by Holly Harper, Blue Bike Communications & Founding Member DCFempreneur
Remember the Mad Men “reveal,” when they were all in the conference room and they took that blank posterboard off of the easel and underneath was Don Draper’s (and Peggy’s, let’s be honest) genius on full display? The clients were on the edge of their seat with excitement, anticipation. Did they nail it?
If you watched the series, you know that sometimes they did. Sometimes they didn’t. And most of the time the entire team played a role developing a campaign that rang true.
That “wow” moment we all want is often a combination of a creative director, artist, and a team of people digging into the story of a brand and how you want people to feel about it.
For those of us in marketing, this is called the basics of branding. For those of us business owners who do all of our marketing in-house, this is called a nearly impossible challenge.
You Think You’re Getting a Logo, but You’re Actually Getting New Perspective
First of all, your corporate identity should probably not be “designed” by you, your BFF, your child, or iStockPhoto. Ok, I will admit that I have clients that have designed their own logos, and they’re not bad.
I, in fact, designed my first logo and got quite a few compliments on it. But it was a placeholder for a business that I wasn’t taking seriously. I just drew it in Illustrator one day, knew it looked good from a drawing perspective, and I had a logo. My process in DIY logo design was a key indicator that I wasn’t taking my business as a brand seriously. I might as well just stayed “Holly Harper, Freelancer.”
Building a brand takes deliberation and perspective, so you can move beyond solopreneur and into an organization with brand value.
If you’re thinking about starting a business or rebranding a business, you need to make sure you find a branding consultant. If you are well established in your business, that branding consultant may very well be a graphic artist or a strategic marketing consultant, and the process can be comprehensive but quick.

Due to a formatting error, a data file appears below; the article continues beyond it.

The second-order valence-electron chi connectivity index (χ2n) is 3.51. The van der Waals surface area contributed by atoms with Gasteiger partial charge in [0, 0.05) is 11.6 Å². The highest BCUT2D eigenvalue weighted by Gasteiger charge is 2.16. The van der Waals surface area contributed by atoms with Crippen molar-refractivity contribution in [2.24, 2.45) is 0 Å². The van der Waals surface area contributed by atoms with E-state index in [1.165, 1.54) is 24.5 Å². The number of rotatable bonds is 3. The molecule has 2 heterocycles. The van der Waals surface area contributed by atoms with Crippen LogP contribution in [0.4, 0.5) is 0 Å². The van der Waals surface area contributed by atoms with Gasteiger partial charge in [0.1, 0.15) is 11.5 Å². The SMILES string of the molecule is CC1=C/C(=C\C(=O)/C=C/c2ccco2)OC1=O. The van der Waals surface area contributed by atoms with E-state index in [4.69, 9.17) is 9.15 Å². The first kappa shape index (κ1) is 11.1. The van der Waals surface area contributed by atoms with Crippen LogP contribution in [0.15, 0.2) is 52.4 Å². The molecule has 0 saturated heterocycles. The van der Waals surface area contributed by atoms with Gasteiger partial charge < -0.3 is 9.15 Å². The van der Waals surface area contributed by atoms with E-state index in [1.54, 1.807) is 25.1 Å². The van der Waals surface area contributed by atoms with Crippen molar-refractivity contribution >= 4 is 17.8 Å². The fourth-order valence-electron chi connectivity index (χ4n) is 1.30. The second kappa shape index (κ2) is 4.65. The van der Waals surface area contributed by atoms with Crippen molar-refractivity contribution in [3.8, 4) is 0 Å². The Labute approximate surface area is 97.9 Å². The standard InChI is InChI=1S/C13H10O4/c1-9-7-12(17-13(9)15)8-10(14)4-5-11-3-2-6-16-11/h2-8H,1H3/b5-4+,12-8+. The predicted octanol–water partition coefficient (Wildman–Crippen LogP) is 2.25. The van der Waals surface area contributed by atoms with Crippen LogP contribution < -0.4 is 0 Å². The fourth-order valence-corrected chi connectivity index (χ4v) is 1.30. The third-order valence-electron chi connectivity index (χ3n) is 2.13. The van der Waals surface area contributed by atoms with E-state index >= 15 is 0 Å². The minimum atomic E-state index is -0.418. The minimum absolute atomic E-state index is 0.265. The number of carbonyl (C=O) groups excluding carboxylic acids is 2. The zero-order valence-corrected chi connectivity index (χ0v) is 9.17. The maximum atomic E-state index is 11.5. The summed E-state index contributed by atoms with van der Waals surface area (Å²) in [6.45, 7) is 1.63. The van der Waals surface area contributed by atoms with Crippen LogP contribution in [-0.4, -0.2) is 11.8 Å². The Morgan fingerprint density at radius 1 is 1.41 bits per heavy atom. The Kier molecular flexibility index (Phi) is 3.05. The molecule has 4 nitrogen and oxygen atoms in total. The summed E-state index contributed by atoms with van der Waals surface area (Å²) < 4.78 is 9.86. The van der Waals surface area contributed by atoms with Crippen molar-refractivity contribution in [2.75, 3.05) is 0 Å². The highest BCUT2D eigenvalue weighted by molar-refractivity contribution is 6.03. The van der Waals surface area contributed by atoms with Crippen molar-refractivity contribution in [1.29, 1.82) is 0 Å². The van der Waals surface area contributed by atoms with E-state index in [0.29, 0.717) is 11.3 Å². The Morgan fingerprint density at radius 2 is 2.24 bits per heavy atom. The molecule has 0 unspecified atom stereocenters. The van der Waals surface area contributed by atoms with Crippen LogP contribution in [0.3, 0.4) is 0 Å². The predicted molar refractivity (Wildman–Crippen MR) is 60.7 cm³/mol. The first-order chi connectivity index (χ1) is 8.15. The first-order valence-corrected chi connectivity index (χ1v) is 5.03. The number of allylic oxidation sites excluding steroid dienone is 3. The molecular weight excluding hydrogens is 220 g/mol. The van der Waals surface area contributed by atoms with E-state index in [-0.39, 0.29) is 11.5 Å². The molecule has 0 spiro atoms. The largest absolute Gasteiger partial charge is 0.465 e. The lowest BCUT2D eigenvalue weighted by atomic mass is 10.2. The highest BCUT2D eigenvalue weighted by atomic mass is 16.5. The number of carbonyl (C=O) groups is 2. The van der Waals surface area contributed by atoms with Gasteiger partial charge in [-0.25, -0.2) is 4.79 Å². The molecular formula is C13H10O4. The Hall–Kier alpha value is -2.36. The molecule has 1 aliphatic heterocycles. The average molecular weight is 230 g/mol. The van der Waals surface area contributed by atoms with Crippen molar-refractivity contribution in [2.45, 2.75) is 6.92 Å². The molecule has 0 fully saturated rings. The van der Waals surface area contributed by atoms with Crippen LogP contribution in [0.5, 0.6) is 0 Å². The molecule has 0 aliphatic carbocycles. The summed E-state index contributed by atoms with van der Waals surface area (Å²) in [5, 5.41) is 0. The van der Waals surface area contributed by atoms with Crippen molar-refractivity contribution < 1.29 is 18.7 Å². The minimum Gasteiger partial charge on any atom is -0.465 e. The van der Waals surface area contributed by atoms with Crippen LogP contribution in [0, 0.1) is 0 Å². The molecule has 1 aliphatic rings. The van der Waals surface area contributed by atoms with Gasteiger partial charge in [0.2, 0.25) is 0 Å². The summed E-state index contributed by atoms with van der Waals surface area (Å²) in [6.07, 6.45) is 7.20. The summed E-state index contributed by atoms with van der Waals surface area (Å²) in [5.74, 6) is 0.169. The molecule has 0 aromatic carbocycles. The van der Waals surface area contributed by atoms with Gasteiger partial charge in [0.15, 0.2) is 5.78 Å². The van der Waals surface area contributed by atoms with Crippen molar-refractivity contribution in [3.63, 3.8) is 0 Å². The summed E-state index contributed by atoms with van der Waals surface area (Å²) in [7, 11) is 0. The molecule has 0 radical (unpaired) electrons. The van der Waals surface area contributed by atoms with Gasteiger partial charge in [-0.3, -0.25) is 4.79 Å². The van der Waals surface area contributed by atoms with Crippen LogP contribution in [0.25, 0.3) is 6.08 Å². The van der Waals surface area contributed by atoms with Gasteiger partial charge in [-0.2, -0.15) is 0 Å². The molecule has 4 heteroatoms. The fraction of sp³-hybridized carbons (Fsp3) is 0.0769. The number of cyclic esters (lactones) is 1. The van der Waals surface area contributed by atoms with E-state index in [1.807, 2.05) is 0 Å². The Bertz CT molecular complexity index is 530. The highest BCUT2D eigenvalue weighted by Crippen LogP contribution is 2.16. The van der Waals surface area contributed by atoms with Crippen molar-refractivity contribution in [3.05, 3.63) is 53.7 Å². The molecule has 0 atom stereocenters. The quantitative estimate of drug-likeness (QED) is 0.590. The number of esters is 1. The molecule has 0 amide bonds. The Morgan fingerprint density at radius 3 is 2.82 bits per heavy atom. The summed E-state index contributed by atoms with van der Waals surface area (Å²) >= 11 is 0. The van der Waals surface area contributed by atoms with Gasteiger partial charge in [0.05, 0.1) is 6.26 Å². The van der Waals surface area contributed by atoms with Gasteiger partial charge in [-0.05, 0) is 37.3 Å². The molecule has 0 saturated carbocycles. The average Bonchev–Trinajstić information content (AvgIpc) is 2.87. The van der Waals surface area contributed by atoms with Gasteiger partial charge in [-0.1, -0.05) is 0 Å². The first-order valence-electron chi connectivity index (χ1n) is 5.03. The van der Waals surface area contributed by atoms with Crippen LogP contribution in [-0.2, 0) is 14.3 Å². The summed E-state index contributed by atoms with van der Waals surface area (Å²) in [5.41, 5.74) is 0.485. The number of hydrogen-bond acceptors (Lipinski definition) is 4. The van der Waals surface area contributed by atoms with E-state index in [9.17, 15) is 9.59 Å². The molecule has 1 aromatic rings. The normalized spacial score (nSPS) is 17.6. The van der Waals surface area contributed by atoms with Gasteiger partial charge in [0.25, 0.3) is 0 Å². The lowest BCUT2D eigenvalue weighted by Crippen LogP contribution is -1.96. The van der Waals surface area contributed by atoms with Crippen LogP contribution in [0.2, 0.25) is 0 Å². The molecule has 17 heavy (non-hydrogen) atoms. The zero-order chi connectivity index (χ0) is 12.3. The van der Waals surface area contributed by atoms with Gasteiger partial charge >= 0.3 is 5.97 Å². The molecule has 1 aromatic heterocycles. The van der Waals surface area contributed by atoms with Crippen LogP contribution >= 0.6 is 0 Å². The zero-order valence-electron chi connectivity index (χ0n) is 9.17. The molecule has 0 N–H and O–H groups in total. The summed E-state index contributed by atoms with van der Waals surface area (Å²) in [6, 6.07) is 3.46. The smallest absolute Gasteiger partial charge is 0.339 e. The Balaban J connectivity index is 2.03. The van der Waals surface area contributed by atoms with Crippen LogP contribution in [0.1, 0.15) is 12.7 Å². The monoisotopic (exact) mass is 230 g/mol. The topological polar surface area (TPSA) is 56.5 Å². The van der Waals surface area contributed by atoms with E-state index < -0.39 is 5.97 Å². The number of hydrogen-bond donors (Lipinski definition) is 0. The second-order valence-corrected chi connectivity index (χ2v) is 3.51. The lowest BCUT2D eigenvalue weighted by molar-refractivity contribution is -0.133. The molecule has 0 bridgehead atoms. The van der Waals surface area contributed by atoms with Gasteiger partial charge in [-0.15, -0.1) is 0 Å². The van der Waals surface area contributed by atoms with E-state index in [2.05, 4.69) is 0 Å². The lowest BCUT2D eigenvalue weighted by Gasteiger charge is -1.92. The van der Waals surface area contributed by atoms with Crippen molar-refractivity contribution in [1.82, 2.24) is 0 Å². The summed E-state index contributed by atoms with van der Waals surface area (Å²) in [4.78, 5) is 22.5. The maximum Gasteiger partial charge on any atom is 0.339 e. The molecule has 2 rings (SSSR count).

If you are in a period of change or transition, then the “logo” part of your brand will be the last thing you and your consultant talk about. Instead, you’ll dig deep into what this business will become in the world, with or without “you.”
Let’s assume we have an established business with a track record of growth, but in need of a new corporate identity that will reflect company better. In this case, make sure your branding consultant is doing these 5 critical things to ensure your rebrand nails it.
- Your Branding Consultant Demands to Pry Into Your History. As business leaders talk about their businesses, they disclose sometimes subtle clues about their fears, obstacles, hopes, staff, pain, vision, dreams, ideals, and values. Every good branding consultant will want to speak to the leadership of the organization in a conversational, interview setting to really get a feel for the person or people this new brand will be representing.
- Your Branding Consultant Makes You List Your Values. Values are not things like “modern and cool,” values are like “innovation” and “collaboration.” Values are the things that we promise to live by as we do our work, hire our employees, sell our products, and engage our clients. Values tell branding geniuses what you believe and what you stand for. If they don’t ask about your values, how can they make a picture that reflects them?
- Your Branding Consultant Needs to Know Your Mission and Vision (and if it’s not defined, she will write a draft version so you have one at the end of the process). Why are you in existence and where are you going? A brand identity is like a road sign. It has to convey a lot of information in a very short time. Vision and Mission are crucial to understanding the brand as a signpost, inviting people on a journey alongside you.
- Your Branding Consultant Makes You Do Homework. You should get a pretty extensive survey from the consultant. It will have values, mission, vision, and a whole bunch of other questions about colors, tone, competitors, collaborators, admired brands, and unique selling propositions. If you don’t have this on-hand already, then you probably should consider updating your business and marketing plan in addition to updating your brand.
- Your Branding Consultant Sternly Warns You That THIS is Just the Beginning. Your new logo likely isn’t going to make waves, go viral, or even be noticed by your clients. Even if you roll out a new brand with swag and an email campaign, no one really is going to respond in any meaningful way because they don’t know what they’re looking at. You new brand is just the beginning of your efforts to live your values, fulfill your mission, reach your vision, and bring everyone else along for the ride.
Now that you’re prepared to rebrand, be prepared to invest in strategic communications, too!